DVD Review - Unhung Hero

Patrick Moote is a standup comedian and I don't know what his act was prior to this movie, but, by the end of this movie, he has a lot of great material and that material focuses on men all around the world and their attempts to increase the size of their penises. From San Francisco to South Korea, Moote bounces from here to there to talk about and at times gawk at and touch the genitalia of other men.

What kicks it off is the moment that made Moote a YouTube star. Moote proposed marriage to his girlfriend at a UCLA basketball game. Someone recorded video of it as it was being broadcast on the jumbotron and then posted it online. The video went viral, garnering 10 million hits in 4 days. Aided by and/or as a result of those hits, the video got a lot of mainstream media coverage. The reason is because unlike most marriage proposals Moote's girlfriend said no and ran out on him.

Later, when Moote talked to his girlfriend and asked her why she said no, she told him because his penis was too small. This begins or intensifies an obsession within Moote about his penis and wanting to do whatever he can to make it bigger. The entire movie is driven by this obsession. The problem is this documentary, co-directed by Brian Spitz and Patrick Moote, doesn't give enough about Moote to understand or identify with that obsession. Did he think his penis was small before this girlfriend? Has this been an issue that's haunted him for a while or is it something brand new? I don't know.

For a movie that's about a man's penis, it was odd that we never see that penis. Moote never gives us an exact measurement either. There's a difference between a penis that's four inches fully erect, which is on the low end of the average, and a penis that's only one inch fully erect. It's not that we think he's lying, but the audience has no context, so we have no sense if this guy truly has a problem or if he's just crazy. Even without a measure of Moote's manhood, there's all kinds of context that we don't get.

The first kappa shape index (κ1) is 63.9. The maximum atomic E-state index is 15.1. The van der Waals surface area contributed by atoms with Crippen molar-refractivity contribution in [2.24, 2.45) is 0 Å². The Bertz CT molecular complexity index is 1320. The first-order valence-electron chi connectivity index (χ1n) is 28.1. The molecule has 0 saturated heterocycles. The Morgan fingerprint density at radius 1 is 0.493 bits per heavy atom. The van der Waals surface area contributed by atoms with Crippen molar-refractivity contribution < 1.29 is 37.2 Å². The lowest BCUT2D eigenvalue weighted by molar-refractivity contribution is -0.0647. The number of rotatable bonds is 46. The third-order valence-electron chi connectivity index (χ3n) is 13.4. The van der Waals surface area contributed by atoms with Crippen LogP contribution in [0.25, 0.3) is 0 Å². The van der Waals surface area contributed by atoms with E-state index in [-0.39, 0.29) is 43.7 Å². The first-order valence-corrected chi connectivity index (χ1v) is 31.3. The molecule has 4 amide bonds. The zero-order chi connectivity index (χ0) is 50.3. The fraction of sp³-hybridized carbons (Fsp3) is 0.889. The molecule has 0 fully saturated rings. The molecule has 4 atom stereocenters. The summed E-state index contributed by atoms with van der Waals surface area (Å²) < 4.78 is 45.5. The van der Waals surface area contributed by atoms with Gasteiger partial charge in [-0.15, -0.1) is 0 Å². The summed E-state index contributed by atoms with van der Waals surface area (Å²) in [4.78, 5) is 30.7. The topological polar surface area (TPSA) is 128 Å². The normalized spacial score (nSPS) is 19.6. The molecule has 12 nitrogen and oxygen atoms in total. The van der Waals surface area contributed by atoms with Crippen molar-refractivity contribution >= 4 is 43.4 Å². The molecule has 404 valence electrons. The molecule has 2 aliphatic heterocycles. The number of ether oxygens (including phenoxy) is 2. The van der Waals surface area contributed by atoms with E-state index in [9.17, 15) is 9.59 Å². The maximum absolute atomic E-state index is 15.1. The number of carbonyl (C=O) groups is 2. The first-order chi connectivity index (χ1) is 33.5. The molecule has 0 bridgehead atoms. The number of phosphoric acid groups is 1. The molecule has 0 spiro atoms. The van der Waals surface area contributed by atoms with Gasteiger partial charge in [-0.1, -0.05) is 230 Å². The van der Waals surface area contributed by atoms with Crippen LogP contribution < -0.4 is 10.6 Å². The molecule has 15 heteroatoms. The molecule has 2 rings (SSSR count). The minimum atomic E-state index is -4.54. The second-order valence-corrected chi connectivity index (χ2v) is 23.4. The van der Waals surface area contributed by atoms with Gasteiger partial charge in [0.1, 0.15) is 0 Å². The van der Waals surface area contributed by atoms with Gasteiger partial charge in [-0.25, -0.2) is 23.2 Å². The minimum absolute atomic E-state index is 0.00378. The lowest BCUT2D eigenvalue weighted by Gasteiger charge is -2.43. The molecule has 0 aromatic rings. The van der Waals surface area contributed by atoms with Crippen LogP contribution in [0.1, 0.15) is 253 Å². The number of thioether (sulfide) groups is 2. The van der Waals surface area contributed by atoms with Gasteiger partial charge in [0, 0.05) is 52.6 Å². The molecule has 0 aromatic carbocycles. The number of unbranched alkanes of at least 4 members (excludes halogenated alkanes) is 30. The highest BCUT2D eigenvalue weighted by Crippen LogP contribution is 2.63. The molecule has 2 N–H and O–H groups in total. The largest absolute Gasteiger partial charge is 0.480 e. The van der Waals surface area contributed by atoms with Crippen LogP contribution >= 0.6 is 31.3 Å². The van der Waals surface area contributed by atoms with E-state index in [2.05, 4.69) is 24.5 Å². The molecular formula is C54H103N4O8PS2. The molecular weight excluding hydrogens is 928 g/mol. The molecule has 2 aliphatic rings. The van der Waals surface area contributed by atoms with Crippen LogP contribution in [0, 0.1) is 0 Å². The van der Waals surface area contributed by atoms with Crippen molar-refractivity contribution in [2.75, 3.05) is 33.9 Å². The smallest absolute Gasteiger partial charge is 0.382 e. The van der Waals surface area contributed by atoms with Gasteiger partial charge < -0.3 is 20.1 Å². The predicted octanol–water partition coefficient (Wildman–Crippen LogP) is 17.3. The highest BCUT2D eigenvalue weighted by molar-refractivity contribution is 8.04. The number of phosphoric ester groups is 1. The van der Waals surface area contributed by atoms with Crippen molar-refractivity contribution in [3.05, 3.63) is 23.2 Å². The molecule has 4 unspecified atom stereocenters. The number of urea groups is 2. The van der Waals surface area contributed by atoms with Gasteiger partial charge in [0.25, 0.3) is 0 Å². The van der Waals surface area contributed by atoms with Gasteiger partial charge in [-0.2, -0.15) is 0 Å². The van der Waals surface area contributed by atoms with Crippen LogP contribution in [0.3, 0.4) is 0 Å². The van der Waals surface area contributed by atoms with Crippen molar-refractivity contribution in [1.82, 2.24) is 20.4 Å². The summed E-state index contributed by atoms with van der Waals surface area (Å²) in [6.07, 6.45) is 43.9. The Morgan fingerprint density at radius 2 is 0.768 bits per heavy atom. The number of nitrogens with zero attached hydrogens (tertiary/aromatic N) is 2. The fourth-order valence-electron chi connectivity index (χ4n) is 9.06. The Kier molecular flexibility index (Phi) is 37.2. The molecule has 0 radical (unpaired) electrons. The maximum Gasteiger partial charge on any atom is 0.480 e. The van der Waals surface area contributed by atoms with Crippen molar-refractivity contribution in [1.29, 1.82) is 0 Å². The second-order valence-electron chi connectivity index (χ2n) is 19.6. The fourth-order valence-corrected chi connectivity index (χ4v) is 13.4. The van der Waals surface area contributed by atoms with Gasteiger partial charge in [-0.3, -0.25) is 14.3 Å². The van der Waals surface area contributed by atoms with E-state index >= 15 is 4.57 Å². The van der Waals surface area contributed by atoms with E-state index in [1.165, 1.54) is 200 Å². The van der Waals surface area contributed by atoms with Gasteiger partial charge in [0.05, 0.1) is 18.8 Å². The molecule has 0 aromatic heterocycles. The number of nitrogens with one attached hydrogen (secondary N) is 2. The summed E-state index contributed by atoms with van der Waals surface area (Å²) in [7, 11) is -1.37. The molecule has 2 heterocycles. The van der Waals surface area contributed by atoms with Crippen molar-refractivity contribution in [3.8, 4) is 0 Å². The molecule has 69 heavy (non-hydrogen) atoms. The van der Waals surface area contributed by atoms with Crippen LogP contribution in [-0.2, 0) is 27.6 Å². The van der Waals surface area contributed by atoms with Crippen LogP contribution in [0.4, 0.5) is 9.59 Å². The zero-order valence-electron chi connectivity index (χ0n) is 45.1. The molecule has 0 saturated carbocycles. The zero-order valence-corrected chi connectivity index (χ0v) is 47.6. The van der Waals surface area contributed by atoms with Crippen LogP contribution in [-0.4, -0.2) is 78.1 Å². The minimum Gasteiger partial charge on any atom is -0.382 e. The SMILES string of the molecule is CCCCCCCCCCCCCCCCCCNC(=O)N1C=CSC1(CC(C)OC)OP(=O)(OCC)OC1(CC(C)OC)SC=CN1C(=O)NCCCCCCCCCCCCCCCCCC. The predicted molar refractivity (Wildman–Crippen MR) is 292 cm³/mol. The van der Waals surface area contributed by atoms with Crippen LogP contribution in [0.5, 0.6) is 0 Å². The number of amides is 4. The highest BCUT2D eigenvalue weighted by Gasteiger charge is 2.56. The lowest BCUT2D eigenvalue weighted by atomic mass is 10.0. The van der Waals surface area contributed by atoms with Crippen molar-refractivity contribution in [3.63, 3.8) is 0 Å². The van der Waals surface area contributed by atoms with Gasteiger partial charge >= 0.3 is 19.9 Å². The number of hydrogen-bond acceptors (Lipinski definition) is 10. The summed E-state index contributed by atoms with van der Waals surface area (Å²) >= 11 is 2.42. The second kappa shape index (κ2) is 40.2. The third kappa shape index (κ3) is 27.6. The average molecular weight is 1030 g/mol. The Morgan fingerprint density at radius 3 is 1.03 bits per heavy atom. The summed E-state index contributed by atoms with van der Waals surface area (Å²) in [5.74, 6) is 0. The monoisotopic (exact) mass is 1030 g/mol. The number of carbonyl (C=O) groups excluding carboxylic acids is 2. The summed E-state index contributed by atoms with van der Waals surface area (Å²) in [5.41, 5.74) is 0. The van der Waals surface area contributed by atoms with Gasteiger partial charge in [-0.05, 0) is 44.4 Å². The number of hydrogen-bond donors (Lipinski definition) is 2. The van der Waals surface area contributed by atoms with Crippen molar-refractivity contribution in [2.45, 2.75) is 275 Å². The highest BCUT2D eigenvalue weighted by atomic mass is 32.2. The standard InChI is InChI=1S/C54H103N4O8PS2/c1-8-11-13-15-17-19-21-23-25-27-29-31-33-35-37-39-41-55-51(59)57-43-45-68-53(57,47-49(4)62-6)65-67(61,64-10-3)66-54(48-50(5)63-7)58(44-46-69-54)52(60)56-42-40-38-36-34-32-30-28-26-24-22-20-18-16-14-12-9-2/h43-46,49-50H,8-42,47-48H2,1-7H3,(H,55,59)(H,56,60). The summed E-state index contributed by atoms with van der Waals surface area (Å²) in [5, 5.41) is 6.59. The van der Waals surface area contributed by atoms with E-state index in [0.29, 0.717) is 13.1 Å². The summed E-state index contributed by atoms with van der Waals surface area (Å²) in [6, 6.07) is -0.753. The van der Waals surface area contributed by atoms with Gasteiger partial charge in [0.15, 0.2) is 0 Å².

At a get-together, friends and family talk about Moote. Some ex-girlfriends throw in some comments, but these interviews are the most vague and least insightful interviews I've probably ever heard. They don't do anything at all to help the audience understand or identify Moote's obsession or get at who he is as a person. The worst offense is that Moote never says anyhing about his relationship with his girlfriend who turned him down.

At one point, someone suggests that maybe his girlfriend broke up with Moote for some other reason and that she used the "small penis" line as a way of quickly and easily getting out of it. Because Moote gives us no sense of his actual and exact size, and because he gives us no sense of his relationship with her, we don't know and are further removed from connecting to Moote.

The movie is somewhat funny because Moote has conversation after conversation where he talks openly about his small penis. One of those conversations is with his own mother. It's highly awkward. He's teased here and there, but mostly people are cool about it, and give him positive feedback and advice. Yet, Moote still feels the need to hop the globe to find ways to make his penis larger. Again, because there's no context or connection to Moote's obsession, his world adventure is meaningless.

There are some outrageous moments. Moote attempts to secretly film naked men in a Korean shower. The fact that he would have the audacity to do that and not have the balls to show us his own penis is not only offensive but it's creepy and rather disrespectful, and possibly illegal. Unless it was all a Borat-style stunt, it's a wonder that someone didn't call the police on him. If he honestly wanted to see nude Korean men, he could have just solicited nude models like people do for art classes or even Korean porn stars.

The best part is the end when we hear from Dan Savage, the author, gay rights advocate and advice columnist. Savage gives Moote the best advice ever. Savage could in fact give anyone the best advice ever on any topic, but he is an expert on sex and relationships who is very intelligent and has a proven record. Savage truly speaks words of wisdom.

Yet, it's not until this point or when Moote interviews Jonah Falcon, the man who reportedly has the world's largest penis at 13.5 inches, that this movie starts to feel like an actual exploration of the issue regarding penis size. Moote is at times playing out of the Morgan Spurlock handbook, but he's almost too self-involved to really dig into anything.

For example, he's allowed to film the surgery of a man who's getting his penis enlarged. Knowing that, he never tries to interview this man or find out why he's doing this or what he hopes to gain. Instead, what Moote shows is himself vomiting at the cite of the doctor making the incisions. It was a cheap moment that added nothing substantial.

Two Stars out of Five.
Not Rated but recommended for mature audiences.
Running Time: 1 hr. and 26 mins.


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